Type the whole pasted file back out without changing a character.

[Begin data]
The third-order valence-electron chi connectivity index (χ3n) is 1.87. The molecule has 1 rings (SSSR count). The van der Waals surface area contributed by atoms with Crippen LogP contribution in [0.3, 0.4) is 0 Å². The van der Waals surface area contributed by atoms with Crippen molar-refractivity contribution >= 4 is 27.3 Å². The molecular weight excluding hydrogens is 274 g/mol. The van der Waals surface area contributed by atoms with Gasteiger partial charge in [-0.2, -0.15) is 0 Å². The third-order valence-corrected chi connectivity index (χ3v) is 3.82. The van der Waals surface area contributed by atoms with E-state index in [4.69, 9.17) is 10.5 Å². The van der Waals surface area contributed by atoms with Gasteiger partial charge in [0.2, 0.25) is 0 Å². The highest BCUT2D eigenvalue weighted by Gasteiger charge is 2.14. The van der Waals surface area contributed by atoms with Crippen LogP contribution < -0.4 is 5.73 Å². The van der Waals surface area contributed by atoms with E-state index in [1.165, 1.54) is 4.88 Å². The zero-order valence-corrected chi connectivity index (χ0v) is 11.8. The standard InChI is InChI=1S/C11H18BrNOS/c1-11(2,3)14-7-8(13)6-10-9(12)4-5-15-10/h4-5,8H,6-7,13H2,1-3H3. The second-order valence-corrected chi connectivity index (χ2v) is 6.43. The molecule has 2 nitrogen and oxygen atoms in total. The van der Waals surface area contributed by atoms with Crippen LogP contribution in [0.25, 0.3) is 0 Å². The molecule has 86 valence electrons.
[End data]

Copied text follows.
The third-order valence-electron chi connectivity index (χ3n) is 1.87. The molecule has 1 rings (SSSR count). The van der Waals surface area contributed by atoms with Crippen LogP contribution in [0.3, 0.4) is 0 Å². The van der Waals surface area contributed by atoms with Crippen molar-refractivity contribution >= 4 is 27.3 Å². The molecular weight excluding hydrogens is 274 g/mol. The van der Waals surface area contributed by atoms with Gasteiger partial charge in [-0.2, -0.15) is 0 Å². The third-order valence-corrected chi connectivity index (χ3v) is 3.82. The van der Waals surface area contributed by atoms with E-state index in [4.69, 9.17) is 10.5 Å². The van der Waals surface area contributed by atoms with Gasteiger partial charge in [0.2, 0.25) is 0 Å². The highest BCUT2D eigenvalue weighted by Gasteiger charge is 2.14. The van der Waals surface area contributed by atoms with Crippen LogP contribution < -0.4 is 5.73 Å². The van der Waals surface area contributed by atoms with E-state index in [1.165, 1.54) is 4.88 Å². The zero-order valence-corrected chi connectivity index (χ0v) is 11.8. The standard InChI is InChI=1S/C11H18BrNOS/c1-11(2,3)14-7-8(13)6-10-9(12)4-5-15-10/h4-5,8H,6-7,13H2,1-3H3. The second-order valence-corrected chi connectivity index (χ2v) is 6.43. The molecule has 2 nitrogen and oxygen atoms in total. The van der Waals surface area contributed by atoms with Crippen LogP contribution in [0.25, 0.3) is 0 Å². The molecule has 86 valence electrons.